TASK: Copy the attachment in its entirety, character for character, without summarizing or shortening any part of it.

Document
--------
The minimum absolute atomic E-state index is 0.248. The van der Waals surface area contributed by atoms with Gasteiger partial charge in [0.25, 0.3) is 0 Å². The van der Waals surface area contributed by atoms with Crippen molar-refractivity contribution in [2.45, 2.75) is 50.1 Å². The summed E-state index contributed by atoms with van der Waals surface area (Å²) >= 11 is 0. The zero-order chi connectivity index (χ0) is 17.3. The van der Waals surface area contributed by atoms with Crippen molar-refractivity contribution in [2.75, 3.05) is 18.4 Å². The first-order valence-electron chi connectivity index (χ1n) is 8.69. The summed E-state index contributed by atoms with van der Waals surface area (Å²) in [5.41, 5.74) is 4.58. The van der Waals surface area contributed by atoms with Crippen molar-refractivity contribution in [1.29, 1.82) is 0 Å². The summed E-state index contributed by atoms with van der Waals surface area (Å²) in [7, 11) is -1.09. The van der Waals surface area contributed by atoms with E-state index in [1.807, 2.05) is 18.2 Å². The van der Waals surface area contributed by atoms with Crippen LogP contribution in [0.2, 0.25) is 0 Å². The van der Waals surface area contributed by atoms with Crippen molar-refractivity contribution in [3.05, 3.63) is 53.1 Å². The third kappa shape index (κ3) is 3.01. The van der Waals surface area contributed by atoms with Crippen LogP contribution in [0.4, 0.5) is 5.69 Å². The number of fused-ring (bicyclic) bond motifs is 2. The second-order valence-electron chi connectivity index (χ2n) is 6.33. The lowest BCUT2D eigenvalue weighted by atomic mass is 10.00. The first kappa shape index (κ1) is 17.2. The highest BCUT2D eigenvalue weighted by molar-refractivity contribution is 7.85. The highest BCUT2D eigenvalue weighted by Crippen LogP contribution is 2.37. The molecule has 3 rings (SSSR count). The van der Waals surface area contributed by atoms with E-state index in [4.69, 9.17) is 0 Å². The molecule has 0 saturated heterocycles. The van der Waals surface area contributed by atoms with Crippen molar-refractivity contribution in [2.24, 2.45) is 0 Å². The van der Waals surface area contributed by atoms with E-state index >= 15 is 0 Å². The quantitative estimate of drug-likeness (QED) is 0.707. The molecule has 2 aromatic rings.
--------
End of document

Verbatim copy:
The minimum absolute atomic E-state index is 0.248. The van der Waals surface area contributed by atoms with Gasteiger partial charge in [0.25, 0.3) is 0 Å². The van der Waals surface area contributed by atoms with Crippen molar-refractivity contribution in [2.45, 2.75) is 50.1 Å². The summed E-state index contributed by atoms with van der Waals surface area (Å²) >= 11 is 0. The zero-order chi connectivity index (χ0) is 17.3. The van der Waals surface area contributed by atoms with Crippen molar-refractivity contribution in [2.75, 3.05) is 18.4 Å². The first-order valence-electron chi connectivity index (χ1n) is 8.69. The summed E-state index contributed by atoms with van der Waals surface area (Å²) in [5.41, 5.74) is 4.58. The van der Waals surface area contributed by atoms with Crippen molar-refractivity contribution in [1.29, 1.82) is 0 Å². The summed E-state index contributed by atoms with van der Waals surface area (Å²) in [7, 11) is -1.09. The van der Waals surface area contributed by atoms with E-state index in [1.807, 2.05) is 18.2 Å². The van der Waals surface area contributed by atoms with Crippen LogP contribution in [0.2, 0.25) is 0 Å². The van der Waals surface area contributed by atoms with Crippen molar-refractivity contribution in [3.05, 3.63) is 53.1 Å². The third kappa shape index (κ3) is 3.01. The van der Waals surface area contributed by atoms with Crippen LogP contribution in [0.4, 0.5) is 5.69 Å². The number of fused-ring (bicyclic) bond motifs is 2. The second-order valence-electron chi connectivity index (χ2n) is 6.33. The lowest BCUT2D eigenvalue weighted by atomic mass is 10.00. The first kappa shape index (κ1) is 17.2. The highest BCUT2D eigenvalue weighted by molar-refractivity contribution is 7.85. The highest BCUT2D eigenvalue weighted by Crippen LogP contribution is 2.37. The molecule has 3 rings (SSSR count). The van der Waals surface area contributed by atoms with E-state index in [4.69, 9.17) is 0 Å². The molecule has 0 saturated heterocycles. The van der Waals surface area contributed by atoms with Crippen molar-refractivity contribution in [2.24, 2.45) is 0 Å². The van der Waals surface area contributed by atoms with E-state index >= 15 is 0 Å². The quantitative estimate of drug-likeness (QED) is 0.707. The molecule has 2 aromatic rings.